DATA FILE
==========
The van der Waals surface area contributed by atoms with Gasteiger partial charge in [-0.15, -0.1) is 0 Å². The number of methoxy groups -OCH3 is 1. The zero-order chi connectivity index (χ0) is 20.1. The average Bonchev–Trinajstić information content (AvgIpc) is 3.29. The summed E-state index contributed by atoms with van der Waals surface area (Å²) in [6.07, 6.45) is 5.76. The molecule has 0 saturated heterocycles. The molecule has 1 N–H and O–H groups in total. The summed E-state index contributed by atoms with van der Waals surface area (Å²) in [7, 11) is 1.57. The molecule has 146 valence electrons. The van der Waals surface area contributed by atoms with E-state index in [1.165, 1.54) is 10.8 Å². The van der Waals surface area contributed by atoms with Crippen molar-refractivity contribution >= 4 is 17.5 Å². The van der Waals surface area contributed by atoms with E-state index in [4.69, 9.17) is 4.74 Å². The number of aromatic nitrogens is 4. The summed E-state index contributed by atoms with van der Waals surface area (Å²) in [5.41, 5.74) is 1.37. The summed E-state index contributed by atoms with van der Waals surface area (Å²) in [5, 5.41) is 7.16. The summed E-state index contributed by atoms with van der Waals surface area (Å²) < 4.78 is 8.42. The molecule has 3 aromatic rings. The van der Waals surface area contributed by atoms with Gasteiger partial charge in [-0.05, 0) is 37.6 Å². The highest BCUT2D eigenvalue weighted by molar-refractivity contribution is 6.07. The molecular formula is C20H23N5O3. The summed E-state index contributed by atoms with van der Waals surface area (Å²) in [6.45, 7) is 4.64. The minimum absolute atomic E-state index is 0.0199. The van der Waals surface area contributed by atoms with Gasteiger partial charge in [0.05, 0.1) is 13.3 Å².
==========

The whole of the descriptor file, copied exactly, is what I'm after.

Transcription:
The van der Waals surface area contributed by atoms with Gasteiger partial charge in [-0.15, -0.1) is 0 Å². The number of methoxy groups -OCH3 is 1. The zero-order chi connectivity index (χ0) is 20.1. The average Bonchev–Trinajstić information content (AvgIpc) is 3.29. The summed E-state index contributed by atoms with van der Waals surface area (Å²) in [6.07, 6.45) is 5.76. The molecule has 0 saturated heterocycles. The molecule has 1 N–H and O–H groups in total. The summed E-state index contributed by atoms with van der Waals surface area (Å²) in [7, 11) is 1.57. The molecule has 146 valence electrons. The van der Waals surface area contributed by atoms with E-state index in [1.165, 1.54) is 10.8 Å². The van der Waals surface area contributed by atoms with Crippen molar-refractivity contribution >= 4 is 17.5 Å². The van der Waals surface area contributed by atoms with E-state index in [4.69, 9.17) is 4.74 Å². The number of aromatic nitrogens is 4. The summed E-state index contributed by atoms with van der Waals surface area (Å²) in [5.41, 5.74) is 1.37. The summed E-state index contributed by atoms with van der Waals surface area (Å²) in [5, 5.41) is 7.16. The summed E-state index contributed by atoms with van der Waals surface area (Å²) < 4.78 is 8.42. The molecule has 3 aromatic rings. The van der Waals surface area contributed by atoms with Gasteiger partial charge in [-0.05, 0) is 37.6 Å². The highest BCUT2D eigenvalue weighted by molar-refractivity contribution is 6.07. The molecular formula is C20H23N5O3. The summed E-state index contributed by atoms with van der Waals surface area (Å²) in [6.45, 7) is 4.64. The minimum absolute atomic E-state index is 0.0199. The van der Waals surface area contributed by atoms with Gasteiger partial charge in [0.05, 0.1) is 13.3 Å².